The Festival City Theatres Trust has commissioned renowned Scottish artist John Byrne to redesign the domed auditorium ceiling of the King’s Theatre as part of the building’s ongoing restoration and redecoration, creating a unique and beautiful new public artwork.

Byrne, equally celebrated for his paintings as he is for his theatrical works, has produced a vivid, colourful design which plays on duality, light and shade, the sun and the moon and features the opening lines from Jaques’ famous monologue in As You Like it ‘All the world’s a stage..’. Rich in theatrical motifs and references, the design – its commission made possible through funding from the Theatres Development Fund and private donations – will be painted onto the dome in July as part of the final stages of the redecoration of the King’s interior. It will be unveiled at the start of August, just in time for audiences to appreciate at performances in the Edinburgh International Festival.

Duncan Hendry, Chief Executive of the Festival City Theatres Trust commented:- ‘I am absolutely delighted that John Byrne has agreed to create a new fresco for the dome of the King’s. As well as having written many of the great plays that have graced the stage at the King’s, John is a superb visual artist and a regular attender at our theatre. I can think of no one more appropriate to provide a beautiful and thought-provoking design for the dome and I’m sure that audiences will enjoy his work for many years to come.”

John Byrne, explaining the genesis of the commission, said:- ‘When my partner Jeanine and I went to the King’s to see the splendid West End touring production of The Ladykillers, we glanced up at the dome and noticed that part of it had been replastered (this prior to the curtain going up on the play, I hasten to add) which made us wonder what was going to happen with it. You can imagine my surprise and delight when a few weeks later I was asked if I would like to accept the commission to provide a new design for the dome – I didn’t even have to think, I jumped at the chance!  Given that it’s a two-minute walk from where we live and we not only stroll past it on a daily basis but we are regular theatregoers there, all I can think to say is “God Save the King’s!’

Culture and Sport Convener, Councillor  Richard Lewis, said: ‘I’m delighted that a local artist, particularly one as talented and accomplished as John Byrne, has been commissioned to redesign the dome and I look forward to seeing the results once the work is complete.’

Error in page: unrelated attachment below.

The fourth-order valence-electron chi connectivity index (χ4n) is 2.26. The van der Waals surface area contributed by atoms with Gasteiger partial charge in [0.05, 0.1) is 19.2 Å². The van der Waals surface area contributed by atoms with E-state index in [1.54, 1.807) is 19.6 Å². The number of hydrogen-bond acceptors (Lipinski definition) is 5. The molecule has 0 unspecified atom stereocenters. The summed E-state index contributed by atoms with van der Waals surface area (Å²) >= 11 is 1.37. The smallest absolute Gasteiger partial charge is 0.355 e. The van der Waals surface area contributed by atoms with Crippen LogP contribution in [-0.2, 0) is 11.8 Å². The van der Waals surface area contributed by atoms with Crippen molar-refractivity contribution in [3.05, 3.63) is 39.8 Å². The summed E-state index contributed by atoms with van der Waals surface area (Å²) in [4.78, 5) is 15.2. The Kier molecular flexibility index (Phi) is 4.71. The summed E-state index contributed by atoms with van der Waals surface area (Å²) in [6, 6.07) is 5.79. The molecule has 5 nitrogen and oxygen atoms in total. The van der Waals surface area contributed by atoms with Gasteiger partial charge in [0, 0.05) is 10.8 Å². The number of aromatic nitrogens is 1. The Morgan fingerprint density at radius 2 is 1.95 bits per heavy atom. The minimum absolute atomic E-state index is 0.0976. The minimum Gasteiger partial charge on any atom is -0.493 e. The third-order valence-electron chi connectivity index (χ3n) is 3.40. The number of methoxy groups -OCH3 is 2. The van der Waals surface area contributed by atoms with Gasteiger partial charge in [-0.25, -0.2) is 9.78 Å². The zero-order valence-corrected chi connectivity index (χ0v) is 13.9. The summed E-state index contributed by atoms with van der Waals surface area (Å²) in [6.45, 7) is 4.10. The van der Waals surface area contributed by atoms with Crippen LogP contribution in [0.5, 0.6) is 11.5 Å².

John Byrne is one of Scotland’s most celebrated artists. A painter, designer, writer and playwright, John’s written work has won numerous awards and his paintings are held in national and private collections.

The Festival City Theatres Trust is an independent theatre organisation which runs two of Edinburgh’s oldest and best-loved theatres – the Festival and King’s Theatres. The King’s Theatre was built by Edinburgh builder, William Stewart Cruikshank and opened in 1906, boasting beautiful art nouveau foyers before opening out onto a tremendously opulent baroque auditorium.

The King’s is now Edinburgh’s home of quality touring drama, bringing the UK’s best productions to Scotland.  Over the years the King’s has played host to some of the world’s biggest stars including Sir Laurence Olivier, Maria Callas, Noel Coward, Leslie Nielsen, Sir Patrick Stewart, Sir Ian McKellan, Penelope Keith, and Simon Callow.

The King’s remains a community theatre at heart, this beloved venue earning its place as ‘the people’s theatre’ by remaining committed to supporting Edinburgh’s long tradition of amateur theatre and operatic groups.  It is also home to the annual King’s Panto which welcomes almost 90,000 people a year.  The Festival and King’s Theatres have a strong learning and participation programme, with over 10,000 people of all ages each year taking part in performing arts activities.


The King’s underwent the first phase of a major restoration in 2012, its first since 1985, which included replacing the stalls and dress circle seats, improving disabled access, creating a new box office and carrying out repairs to the exterior and interior architecture. This new ceiling fresco is being completed as part of an improvement of the auditorium’s overall decorative scheme. The works are being overseen by Edinburgh architects Smith Scott Mullan Associates.